“Looking at you, Senator McCarthy, you have, I think, somewhat of a genius for creating confusion, throwing in new issues, new accusations, and creating a turmoil in the hearts and minds of the country that I find troublesome.
“And because of your genius, sir, we keep on, just keep on, as I view it, creating these confusions. Maybe I am over-impressed by them. But I don’t think they do the country any good.”
In reply about “a genius for bringing out the facts which may disturb the people,” McCarthy said he had brought out facts about some “phony” Army evidence which might be disturbing to some people.
The transcript of the closed-door session also recorded more bitter exchanges between McCarthy and Senator Symington (D.-Mo.).
In one of these, McCarthy described Symington as having sought to hold the coat of Clark M. Clifford, one-time special counsel to former President Truman while Clifford “had a fight with me.”
Symington snapped that McCarthy was talking “a lot of bunk.”
Another exchange went like this:
Symington: “You have said a lot of things to me, and I don’t like them; don’t bluff—say them.”
McCarthy: “I am going to say over and over, Mr. Senator, if you have any honesty, you will appear on the witness stand under oath.”
“You Better Be Worried”
Symington: “You better be worried about what I am going to say.”
McCarthy: “I am not worried about what you are going to say.”
Symington: “You will not intimidate me about anything.”
McCarthy: “I just want you to give the facts, Mr. Symington.”
Symington: “I have never lied yet. I will give them.”
Welch offered to agree to a windup of the hearings without calling some of the witnesses he originally had thought would be major ones. But the session ended without any decision as to future witnesses.
This copyrighted article was printed by the Seattle Daily Times (Seattle, Washington) on June 9, 1954:
McCarthy Calls Welch Partner Aide to Reds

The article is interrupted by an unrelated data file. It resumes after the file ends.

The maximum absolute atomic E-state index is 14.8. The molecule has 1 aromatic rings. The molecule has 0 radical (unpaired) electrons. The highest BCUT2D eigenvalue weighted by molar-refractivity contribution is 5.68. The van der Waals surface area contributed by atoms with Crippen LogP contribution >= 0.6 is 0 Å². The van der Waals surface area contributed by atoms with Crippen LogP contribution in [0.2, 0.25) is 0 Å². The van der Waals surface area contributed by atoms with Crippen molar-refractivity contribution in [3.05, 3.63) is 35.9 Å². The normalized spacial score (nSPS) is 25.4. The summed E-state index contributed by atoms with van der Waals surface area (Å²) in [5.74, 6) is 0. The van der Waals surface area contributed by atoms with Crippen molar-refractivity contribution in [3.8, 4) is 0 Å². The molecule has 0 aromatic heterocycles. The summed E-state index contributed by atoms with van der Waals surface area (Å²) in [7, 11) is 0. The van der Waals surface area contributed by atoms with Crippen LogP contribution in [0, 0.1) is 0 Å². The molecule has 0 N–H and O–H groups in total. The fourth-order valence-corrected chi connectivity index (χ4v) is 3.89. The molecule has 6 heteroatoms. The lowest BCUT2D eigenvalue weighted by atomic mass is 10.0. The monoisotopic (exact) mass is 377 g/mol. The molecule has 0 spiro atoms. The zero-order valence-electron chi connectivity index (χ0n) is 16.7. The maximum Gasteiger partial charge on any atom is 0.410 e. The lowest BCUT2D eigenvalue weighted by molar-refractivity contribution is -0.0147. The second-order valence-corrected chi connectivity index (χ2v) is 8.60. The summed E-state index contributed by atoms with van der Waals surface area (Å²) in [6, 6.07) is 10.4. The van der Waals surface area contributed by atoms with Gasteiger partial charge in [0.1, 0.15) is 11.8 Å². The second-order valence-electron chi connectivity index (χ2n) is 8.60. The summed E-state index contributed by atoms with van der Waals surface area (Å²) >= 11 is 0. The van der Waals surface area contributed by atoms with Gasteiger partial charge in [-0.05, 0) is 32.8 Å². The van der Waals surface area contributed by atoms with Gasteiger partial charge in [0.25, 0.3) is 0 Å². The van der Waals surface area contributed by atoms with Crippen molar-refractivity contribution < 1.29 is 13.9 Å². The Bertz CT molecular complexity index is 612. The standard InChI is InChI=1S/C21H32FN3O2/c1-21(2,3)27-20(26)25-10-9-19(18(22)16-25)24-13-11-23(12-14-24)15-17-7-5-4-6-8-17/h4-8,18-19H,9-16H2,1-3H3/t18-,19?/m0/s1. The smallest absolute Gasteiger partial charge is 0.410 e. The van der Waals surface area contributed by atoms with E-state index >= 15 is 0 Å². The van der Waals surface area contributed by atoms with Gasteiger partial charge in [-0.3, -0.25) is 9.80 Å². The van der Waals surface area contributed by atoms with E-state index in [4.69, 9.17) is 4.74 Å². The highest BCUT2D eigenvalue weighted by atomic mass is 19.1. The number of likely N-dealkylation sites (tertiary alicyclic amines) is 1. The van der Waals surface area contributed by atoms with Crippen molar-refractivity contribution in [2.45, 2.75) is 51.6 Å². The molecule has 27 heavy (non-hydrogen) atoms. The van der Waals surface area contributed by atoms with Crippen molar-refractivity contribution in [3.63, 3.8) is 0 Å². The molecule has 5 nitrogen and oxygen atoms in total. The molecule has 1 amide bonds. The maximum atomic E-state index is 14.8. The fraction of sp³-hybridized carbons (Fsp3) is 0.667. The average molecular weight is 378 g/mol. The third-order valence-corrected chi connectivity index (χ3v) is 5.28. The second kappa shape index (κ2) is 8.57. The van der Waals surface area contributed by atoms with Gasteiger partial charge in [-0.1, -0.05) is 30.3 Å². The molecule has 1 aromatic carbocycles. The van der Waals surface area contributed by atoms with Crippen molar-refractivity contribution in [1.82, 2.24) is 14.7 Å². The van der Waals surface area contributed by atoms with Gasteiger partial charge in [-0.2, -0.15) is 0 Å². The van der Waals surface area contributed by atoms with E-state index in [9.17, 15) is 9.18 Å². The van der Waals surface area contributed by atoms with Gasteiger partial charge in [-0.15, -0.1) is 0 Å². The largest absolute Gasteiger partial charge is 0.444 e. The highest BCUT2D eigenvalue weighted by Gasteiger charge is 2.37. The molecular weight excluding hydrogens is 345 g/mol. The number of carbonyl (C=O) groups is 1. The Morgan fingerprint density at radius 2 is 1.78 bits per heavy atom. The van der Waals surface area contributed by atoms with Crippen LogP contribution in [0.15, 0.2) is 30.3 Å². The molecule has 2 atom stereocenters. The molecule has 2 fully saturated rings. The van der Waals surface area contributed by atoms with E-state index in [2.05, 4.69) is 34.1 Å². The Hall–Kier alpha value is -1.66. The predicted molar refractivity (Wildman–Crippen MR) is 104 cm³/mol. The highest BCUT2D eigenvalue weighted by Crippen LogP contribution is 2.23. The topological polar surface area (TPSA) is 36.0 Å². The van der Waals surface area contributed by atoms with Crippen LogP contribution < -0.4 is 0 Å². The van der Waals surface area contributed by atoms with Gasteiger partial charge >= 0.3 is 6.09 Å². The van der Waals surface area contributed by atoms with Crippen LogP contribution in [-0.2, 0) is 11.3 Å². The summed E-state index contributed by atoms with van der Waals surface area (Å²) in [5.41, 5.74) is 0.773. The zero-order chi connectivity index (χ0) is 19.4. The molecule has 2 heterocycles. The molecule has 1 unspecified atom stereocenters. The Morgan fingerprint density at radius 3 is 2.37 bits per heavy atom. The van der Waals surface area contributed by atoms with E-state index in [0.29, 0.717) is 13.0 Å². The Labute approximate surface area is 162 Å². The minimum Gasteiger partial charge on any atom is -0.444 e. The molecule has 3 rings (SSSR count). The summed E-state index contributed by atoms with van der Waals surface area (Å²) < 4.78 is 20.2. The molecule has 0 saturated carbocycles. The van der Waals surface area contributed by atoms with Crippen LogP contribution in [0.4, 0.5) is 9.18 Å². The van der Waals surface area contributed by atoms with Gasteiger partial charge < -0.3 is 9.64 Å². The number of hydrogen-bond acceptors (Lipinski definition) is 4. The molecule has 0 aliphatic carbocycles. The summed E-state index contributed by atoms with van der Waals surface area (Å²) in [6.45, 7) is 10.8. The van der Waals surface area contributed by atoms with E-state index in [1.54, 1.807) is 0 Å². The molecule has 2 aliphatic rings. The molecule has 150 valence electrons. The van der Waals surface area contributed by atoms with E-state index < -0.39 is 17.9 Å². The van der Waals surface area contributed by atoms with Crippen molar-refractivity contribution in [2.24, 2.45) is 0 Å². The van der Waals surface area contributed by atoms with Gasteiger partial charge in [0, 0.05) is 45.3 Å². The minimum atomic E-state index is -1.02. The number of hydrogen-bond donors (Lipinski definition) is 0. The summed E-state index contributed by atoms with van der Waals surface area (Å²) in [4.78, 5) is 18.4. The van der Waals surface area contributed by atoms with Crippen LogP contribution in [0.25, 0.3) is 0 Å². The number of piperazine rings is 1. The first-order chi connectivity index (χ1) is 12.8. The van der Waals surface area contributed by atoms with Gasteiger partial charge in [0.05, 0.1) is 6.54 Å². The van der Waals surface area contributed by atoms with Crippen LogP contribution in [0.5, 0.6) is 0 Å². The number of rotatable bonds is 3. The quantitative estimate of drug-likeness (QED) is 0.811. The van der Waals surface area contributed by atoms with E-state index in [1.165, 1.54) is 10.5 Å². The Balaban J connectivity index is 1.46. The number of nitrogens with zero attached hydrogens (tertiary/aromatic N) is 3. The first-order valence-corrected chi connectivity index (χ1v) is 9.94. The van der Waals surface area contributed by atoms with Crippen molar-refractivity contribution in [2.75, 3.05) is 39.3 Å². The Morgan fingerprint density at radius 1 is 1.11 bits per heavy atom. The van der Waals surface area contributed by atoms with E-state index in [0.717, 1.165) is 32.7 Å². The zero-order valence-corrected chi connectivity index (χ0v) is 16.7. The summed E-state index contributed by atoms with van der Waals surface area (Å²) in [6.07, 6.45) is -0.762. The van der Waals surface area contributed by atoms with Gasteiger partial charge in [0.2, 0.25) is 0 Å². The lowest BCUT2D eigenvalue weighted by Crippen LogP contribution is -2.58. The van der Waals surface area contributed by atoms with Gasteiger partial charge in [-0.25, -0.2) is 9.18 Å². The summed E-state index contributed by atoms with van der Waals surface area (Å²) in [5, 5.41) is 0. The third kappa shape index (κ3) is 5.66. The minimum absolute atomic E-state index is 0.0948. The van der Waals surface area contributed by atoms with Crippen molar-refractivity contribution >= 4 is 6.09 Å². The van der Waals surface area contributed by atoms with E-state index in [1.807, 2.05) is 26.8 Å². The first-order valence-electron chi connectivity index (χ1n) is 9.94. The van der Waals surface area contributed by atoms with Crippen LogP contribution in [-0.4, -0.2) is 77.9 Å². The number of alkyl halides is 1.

By Associated Press.
Washington, June 9.—Senator McCarthy said today Joseph N. Welch of Boston, special Army counsel, had in his law office a man who belonged to “the legal arm of the Communist Party.”
Welch retorted: “Until this moment, I never fully gauged your cruelty and recklessness.”
McCarthy named the man only as “Fisher.”
Welch, naming his associate as Fred Fisher, said he never dreamed McCarthy would be so “cruel and reckless” as to injure that lad.
The organization McCarthy said Fisher belonged to is the National Lawyers’ Guild.
In accusing McCarthy of “reckless cruelty,” Welch said he was afraid forgiveness of McCarthy “will have to come from someone other than me.”
“Let’s not assassinate this lad further, senator,” Welch said. “You’ve done enough. Have you no sense of decency?”
“Mr. Welch here has been filibustering this hearing,” McCarthy said in his side of the exchange.
“This organization has been named…the foremost legal bulwark of the Communist Party…which since its inception has never failed to rally to the defense of the Communist Party.”
McCarthy said that was the language of the House Un-American Activities Committee in describing the guild.
Frederick G. Fisher, a junior partner in Welch’s law firm, at one time was scheduled to have come to the McCarthy-Army hearings as an assistant counsel to Welch. However, he was replaced by John Kimball, another junior partner. A third partner, James D. St. Clair, has been active in the hearings with Welch.
After his exchange with McCarthy, Welch declared he would not ask Roy M. Cohn a single other question.
Welch told McCarthy:
“If there is a God in Heaven, this thing will do neither you nor your cause any good…I will not discuss this further…nor will I call any further witnesses…Mr. Chairman, you may call the next witness.”
The hearing room broke into loud applause.